San Juan de Dios Hospital, in San Jose, Costa Rica is a place I’ve come to know fairly well since my breast cancer diagnosis in June of 2012. Or at least I know the places that have to do with oncology.
The tiny, dark room to which I’m called on this occasion contains only a hospital bed, a computer table and an ultrasound machine. The technician tells me to take off my top and underwear and lie down. Hospital gowns are a luxury here, but the care is first rate, so I deal with its lack, though I feel vulnerable.
It’s that time of the year when I receive the battery of tests that constitute my annual breast cancer screening. I’m scheduled for blood work, an ultrasound, and a mammogram– except that I’ve decided, with the approval of my oncologist, not to have the mammogram.
Rejecting the status quo in medical matters, especially when one has had cancer, is daunting. There’s always that voice whispering about how stupid you’ll feel later on, when people just might be claiming they told you so.
There is no place for me to put my things, so I toss my top and bag on the cot and lie down on top of them.The door opens, admitting a youngish-looking doctor who asks me why there’s no record of my mammogram.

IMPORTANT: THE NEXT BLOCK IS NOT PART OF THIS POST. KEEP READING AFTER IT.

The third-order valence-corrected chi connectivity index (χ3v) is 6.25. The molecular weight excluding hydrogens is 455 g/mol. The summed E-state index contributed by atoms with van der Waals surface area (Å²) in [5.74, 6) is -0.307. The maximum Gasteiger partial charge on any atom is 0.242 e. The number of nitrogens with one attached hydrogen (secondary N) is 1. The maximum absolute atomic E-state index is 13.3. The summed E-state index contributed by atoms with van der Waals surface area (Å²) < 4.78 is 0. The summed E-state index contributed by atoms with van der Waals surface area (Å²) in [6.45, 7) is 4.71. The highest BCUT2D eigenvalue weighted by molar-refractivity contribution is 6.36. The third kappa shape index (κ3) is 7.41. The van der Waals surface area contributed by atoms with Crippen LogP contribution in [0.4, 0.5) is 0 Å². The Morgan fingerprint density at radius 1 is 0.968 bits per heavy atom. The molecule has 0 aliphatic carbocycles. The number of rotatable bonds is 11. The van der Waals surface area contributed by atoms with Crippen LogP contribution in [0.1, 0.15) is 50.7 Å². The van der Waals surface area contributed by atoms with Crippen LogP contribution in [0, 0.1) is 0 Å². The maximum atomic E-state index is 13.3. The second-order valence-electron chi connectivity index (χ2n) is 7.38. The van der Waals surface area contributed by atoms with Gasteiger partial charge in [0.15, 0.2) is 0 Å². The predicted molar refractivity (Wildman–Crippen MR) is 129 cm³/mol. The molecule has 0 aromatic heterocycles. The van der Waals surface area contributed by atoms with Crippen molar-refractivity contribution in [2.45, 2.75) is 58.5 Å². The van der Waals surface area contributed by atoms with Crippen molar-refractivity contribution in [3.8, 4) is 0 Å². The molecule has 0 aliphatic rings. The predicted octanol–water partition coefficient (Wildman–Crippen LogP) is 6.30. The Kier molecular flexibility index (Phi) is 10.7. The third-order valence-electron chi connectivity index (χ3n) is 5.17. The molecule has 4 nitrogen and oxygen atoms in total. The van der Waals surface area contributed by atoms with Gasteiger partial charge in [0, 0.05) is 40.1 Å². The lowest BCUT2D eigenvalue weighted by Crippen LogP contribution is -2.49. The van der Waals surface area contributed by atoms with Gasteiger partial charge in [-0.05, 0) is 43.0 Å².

Uh oh. I answer in my baby Spanish that I didn’t get one, and hope he’ll go away, but he wants to know why. The test is both dangerous and ineffective, I murmur, wishing I’d had the sense to pretend I hadn’t understood.
He launches into a diatribe that seems unending. There’s something very intimidating about lying half naked while a doctor berates you in a foreign language. He’s yelling, and my heart is pounding so loudly I can hardly hear him. Yo entiendo, (I understand) I mutter, and tune him out.
I’ll have breast thermography, an alternative to mammography, though I’m sure a majority of medical professionals will insist that it is not an alternative, but an adjuvant diagnostic tool.
At my next appointment, my doctor tells me the good news. All the tests indicate my cancer hasn’t returned. I ask him if he knows thermography, and if it’s available in Costa Rica.
He does, and writes a prescription. I’ll go to a private clinic for the procedure, an option that pleases him. The test will measure the temperature and vascular signature of my breasts. With this method, it’s possible to detect changes that precede the actual development of a tumor.
I’m jazzed to have a safe, non-invasive way to detect what’s going on in my breasts. As for the young doctor, we’ll have to agree to disagree.